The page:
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As I understand it, prorogation is a power which can be exercised only by the monarch who must act on whatever advice they receive from the prime minister.

With this in mind, is prorogation something Parliament could legislate on? Could parliament for instance pass a law limiting the amount of time a prorogation could be called for, or is prorogation completely outside of the scope of parliamentary power?

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It's certainly not "completely outside of the scope of parliamentary power", given that the constitutional convention in the UK is based on parliamentary supremacy, but it's also the case that prorogation being formally a prerogative of the Queen, her consent would have to be obtained to discuss any legislation, which in practice means the consent of the government. Of course, in usual circumstances, the government [also] commands a majority in parliament...

What this means in the current circumstances is that BoJo has a (de facto) veto on such a law.

For some example when such a change to a royal prerogative did happen, the Fixed Term Parliaments Act 2011 abolished the monarch's (effectively, the government's) power to dissolve Parliament at will, which until then was also a royal prerogative. But this Act left prorogation untouched.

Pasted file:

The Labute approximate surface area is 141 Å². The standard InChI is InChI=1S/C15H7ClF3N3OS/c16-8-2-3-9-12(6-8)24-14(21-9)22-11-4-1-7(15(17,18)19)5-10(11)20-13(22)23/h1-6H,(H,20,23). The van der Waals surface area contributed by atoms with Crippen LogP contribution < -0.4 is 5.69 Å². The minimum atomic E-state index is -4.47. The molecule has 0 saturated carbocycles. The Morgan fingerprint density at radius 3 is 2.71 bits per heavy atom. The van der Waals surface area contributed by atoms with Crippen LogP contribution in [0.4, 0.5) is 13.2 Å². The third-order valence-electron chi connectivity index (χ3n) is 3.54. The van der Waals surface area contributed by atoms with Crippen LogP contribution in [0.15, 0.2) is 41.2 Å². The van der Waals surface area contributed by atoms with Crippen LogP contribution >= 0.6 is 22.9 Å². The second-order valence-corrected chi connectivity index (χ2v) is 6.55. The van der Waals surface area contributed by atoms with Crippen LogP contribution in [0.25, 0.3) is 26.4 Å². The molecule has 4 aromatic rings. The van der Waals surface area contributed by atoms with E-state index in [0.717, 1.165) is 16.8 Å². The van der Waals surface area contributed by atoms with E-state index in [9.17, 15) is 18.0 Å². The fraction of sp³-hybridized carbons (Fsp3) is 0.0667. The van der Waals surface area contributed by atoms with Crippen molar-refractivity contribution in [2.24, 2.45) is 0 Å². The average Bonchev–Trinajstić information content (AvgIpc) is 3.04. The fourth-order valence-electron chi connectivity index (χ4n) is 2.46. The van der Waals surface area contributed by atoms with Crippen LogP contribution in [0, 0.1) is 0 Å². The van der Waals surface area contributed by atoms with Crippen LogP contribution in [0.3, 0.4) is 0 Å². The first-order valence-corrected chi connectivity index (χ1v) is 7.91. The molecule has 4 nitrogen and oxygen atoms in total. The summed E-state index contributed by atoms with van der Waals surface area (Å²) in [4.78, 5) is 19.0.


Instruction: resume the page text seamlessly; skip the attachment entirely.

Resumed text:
As an example when the government exercised its (de facto) veto over a royal prerogative

In 1999, Queen Elizabeth II, acting on the advice of her British Cabinet, refused to signify her consent to the Parliament of the United Kingdom debating the Military Action Against Iraq (Parliamentary Approval) Bill, which sought to transfer from the sovereign to parliament the power to authorize military strikes against Iraq.

As Jotia points out in a comment below, the official language is that the monarch "signifies" (gives) or doesn't give her consent "on the advice of" minsters. In practice, that means the government has this power. I think last time a monarch's representative refused to follow such "advice" was the King–Byng affair in Canada, in the 1920s.

  • I'm wondering if some of the content of the links should be pulled into quotes? Particularly the link between the Queen's consent and Government Consent. I know the link doesn't say much more than "on the advice of her ministers", but even so. – Jontia Sep 18 '19 at 8:03

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